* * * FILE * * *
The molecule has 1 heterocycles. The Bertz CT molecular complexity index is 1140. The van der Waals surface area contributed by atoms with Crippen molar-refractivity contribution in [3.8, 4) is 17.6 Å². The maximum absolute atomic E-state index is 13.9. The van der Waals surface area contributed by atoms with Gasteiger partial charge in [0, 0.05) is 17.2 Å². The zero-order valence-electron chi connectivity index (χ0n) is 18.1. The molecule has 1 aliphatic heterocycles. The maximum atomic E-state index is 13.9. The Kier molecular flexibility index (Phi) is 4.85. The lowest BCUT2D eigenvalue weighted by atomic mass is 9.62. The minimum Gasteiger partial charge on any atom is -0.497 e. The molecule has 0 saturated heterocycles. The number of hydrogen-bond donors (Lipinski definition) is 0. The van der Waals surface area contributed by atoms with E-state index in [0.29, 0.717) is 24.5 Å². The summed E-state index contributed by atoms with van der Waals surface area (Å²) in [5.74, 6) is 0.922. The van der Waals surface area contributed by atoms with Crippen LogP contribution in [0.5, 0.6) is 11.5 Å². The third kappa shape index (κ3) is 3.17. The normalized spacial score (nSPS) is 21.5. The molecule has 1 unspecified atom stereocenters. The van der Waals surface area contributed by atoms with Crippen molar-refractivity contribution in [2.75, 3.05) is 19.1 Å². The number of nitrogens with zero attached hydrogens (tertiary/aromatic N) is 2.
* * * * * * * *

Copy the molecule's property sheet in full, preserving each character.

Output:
The molecule has 1 heterocycles. The Bertz CT molecular complexity index is 1140. The van der Waals surface area contributed by atoms with Crippen molar-refractivity contribution in [3.8, 4) is 17.6 Å². The maximum absolute atomic E-state index is 13.9. The van der Waals surface area contributed by atoms with Gasteiger partial charge in [0, 0.05) is 17.2 Å². The zero-order valence-electron chi connectivity index (χ0n) is 18.1. The molecule has 1 aliphatic heterocycles. The maximum atomic E-state index is 13.9. The Kier molecular flexibility index (Phi) is 4.85. The lowest BCUT2D eigenvalue weighted by atomic mass is 9.62. The minimum Gasteiger partial charge on any atom is -0.497 e. The molecule has 0 saturated heterocycles. The number of hydrogen-bond donors (Lipinski definition) is 0. The van der Waals surface area contributed by atoms with E-state index in [0.29, 0.717) is 24.5 Å². The summed E-state index contributed by atoms with van der Waals surface area (Å²) in [5.74, 6) is 0.922. The van der Waals surface area contributed by atoms with Crippen LogP contribution in [0.5, 0.6) is 11.5 Å². The third kappa shape index (κ3) is 3.17. The normalized spacial score (nSPS) is 21.5. The molecule has 1 unspecified atom stereocenters. The van der Waals surface area contributed by atoms with Crippen molar-refractivity contribution in [2.75, 3.05) is 19.1 Å². The number of nitrogens with zero attached hydrogens (tertiary/aromatic N) is 2.